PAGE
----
Simon Bird admits it's a shame that his feature debut as a director isn't getting a "proper cinema release".
However, the 34-year-old Guildford-born actor - star of The Inbetweeners and Friday Night Dinner - was able to take the coming-of-age story to a few film festivals before the coronavirus pandemic began.
So, luckily, the cast and crew did get the experience of watching it on a big screen, and witnessing the audience reaction.
And now, with cinemas still currently closed during lockdown, Days Of The Bagnold Summer - which stars Monica Dolan, Earl Cave, Rob Brydon and Tamsin Greig - is being launched digitally.
"Ultimately, it's such a low-budget film, it's main home was always going to be online," reasons a chatty, amiable Bird.
"And then, on top of that, it's so bizarrely prescient as well; it's about somebody whose summer holiday plans are cancelled and suddenly finds themselves stuck at home with their mum. So, for that reason, it feels like it's probably relatable to a lot of people.
"As it goes, it's alright for our film; I feel sorry for a lot of other films that are less lucky."
The funny and tender story - which is adapted from the graphic novel by Joff Winterhart - follows heavy metal fan and teenager Daniel (Cave), who was due to spend six weeks of summer with his dad and his dad's new wife in Florida.
When he has to spend it with his mum (Dolan) in suburbia instead, it leads to an epic war of wills as they each deal with private tragedies, and pursue their personal passions.
The screenplay was actually written by Bird's wife, author Lisa Owens (the pair married in 2012, having met at Cambridge University, and have two young children together).
"It was an amazingly smooth process actually, and we're still happily married!" he quips.
When it comes to his previous directing work, back in 2016, Bird made a short film - a darkly comic fairytale called Ernestine & Kit.
But he admits he felt like he had to prove himself throughout the process of making Days Of The Bagnold Summer.
Trying to get funding for the film was "the most stressful and difficult process", he continues.
"Actually, being on set and all that stuff came weirdly naturally and I felt quite comfortable doing it. I didn't feel comfortable raising the money.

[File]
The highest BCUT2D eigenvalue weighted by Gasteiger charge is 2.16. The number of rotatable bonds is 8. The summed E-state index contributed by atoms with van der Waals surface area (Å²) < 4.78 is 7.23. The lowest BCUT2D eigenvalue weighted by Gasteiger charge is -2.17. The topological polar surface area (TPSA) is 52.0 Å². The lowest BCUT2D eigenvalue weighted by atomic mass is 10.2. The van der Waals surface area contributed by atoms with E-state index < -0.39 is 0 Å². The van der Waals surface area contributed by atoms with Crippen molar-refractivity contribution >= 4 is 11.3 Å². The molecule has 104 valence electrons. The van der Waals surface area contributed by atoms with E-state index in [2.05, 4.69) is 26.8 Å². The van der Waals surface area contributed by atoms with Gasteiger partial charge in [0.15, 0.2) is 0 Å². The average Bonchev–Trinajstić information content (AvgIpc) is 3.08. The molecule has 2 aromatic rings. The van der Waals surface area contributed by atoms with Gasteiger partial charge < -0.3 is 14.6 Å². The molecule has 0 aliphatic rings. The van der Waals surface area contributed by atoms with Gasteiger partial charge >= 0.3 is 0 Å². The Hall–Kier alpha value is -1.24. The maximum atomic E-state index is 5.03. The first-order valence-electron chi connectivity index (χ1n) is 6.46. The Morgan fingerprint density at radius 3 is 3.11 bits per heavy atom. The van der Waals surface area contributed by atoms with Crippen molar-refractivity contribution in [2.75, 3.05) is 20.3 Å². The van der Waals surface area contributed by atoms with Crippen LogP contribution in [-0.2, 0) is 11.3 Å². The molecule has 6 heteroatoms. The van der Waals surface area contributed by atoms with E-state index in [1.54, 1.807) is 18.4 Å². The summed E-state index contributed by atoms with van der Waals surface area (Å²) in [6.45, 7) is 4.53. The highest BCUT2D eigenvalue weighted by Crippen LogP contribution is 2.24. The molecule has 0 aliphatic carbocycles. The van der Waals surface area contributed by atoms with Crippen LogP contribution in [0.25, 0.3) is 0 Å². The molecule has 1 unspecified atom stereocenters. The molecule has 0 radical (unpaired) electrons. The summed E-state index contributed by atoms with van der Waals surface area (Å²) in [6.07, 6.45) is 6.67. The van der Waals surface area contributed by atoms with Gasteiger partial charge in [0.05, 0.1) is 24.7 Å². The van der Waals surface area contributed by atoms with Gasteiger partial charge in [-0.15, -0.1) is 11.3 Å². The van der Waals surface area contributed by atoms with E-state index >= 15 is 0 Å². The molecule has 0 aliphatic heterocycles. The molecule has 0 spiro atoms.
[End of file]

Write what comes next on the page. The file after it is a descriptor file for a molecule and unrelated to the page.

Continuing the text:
"And you slightly have to fake it until you make it, you have to convince people that the film is going to be really successful and make loads of money when in your heart of hearts you've got no idea that that's the case at all, or don't really believe it."
Bird knows that Will McKenzie - his character in The Inbetweeners, which ran from 2008 to 2010, followed by two films in 2011 and 2014 - is a part he will be asked about forever.
The Channel 4 sitcom, which followed the escapades of four hapless school friends, had a huge fanbase, and has cemented itself as a national-treasure sitcom.
Was there a part of him that thought turning to directing would be an effective way of taking control over how people see him?
"I guess so," he muses, thoughtfully.
"Maybe that is on a subconscious level. I never thought of it as, 'What can I do to distance myself from The Inbetweeners?', because I knew it was something I wanted to do.
"I guess it's just natural that I will distance myself from The Inbetweeners, because that's not my thing; I didn't write it, it's just an acting job I did for a few weeks every year.
"Despite that, I think for my first project I have chosen something which unfortunately does have quite a lot of similarities to The Inbetweeners, in that it's contemporary and suburban and there's a teenager in it.
"But that was not deliberate... this was the story that most jumped out at me for whatever reason."
Bird recalls how seeing The Inbetweeners creators Iain Morris and Damon Beesley - who also produced the show - directing The Inbetweeners films made him realise he could have a go at directing.
"They are just such normal people," he says.
"When they started doing it they were in their early 30s, so I was like, 'Oh right, it's not some super skill that you need to have done years of training for, it's sort of doable'.
"And, if you surround yourself with good people who do the technical stuff and you have a clear vision of what you want to do, it's possible."
He says the casting directors for Days Of The Bagnold Summer really pulled it out of the bag with Brighton-born Cave, who is only 20 and is actually the son of Australian singer-songwriter Nick Cave.
"I'd never heard of him or seen any of his stuff and that was obviously the part that we were most worried about," he says.
"We saw lots of kids and a lot of them were amazing, but a lot of them were doing the classic grumpy Kevin And Perry Go Large teenager thing, whereas someone like Earl, he does that, but you can see underneath he's really sweet and nice, as he is in real life.
"So, I hope that's there in the film, even though he's quite narky with his mum it's clearly just a phase, and you can see Daniel has a sense of humour."
Bird would love to do more directing work in the future, calling it "really fulfilling".
"I'd like to still be an actor as well because I love acting and in an ideal world, I'd be able to do both things in parallel," he says.
"I was about to say that's the plan but really there is no plan. We'll see what happens."
Days Of The Bagnold Summer is available on digital now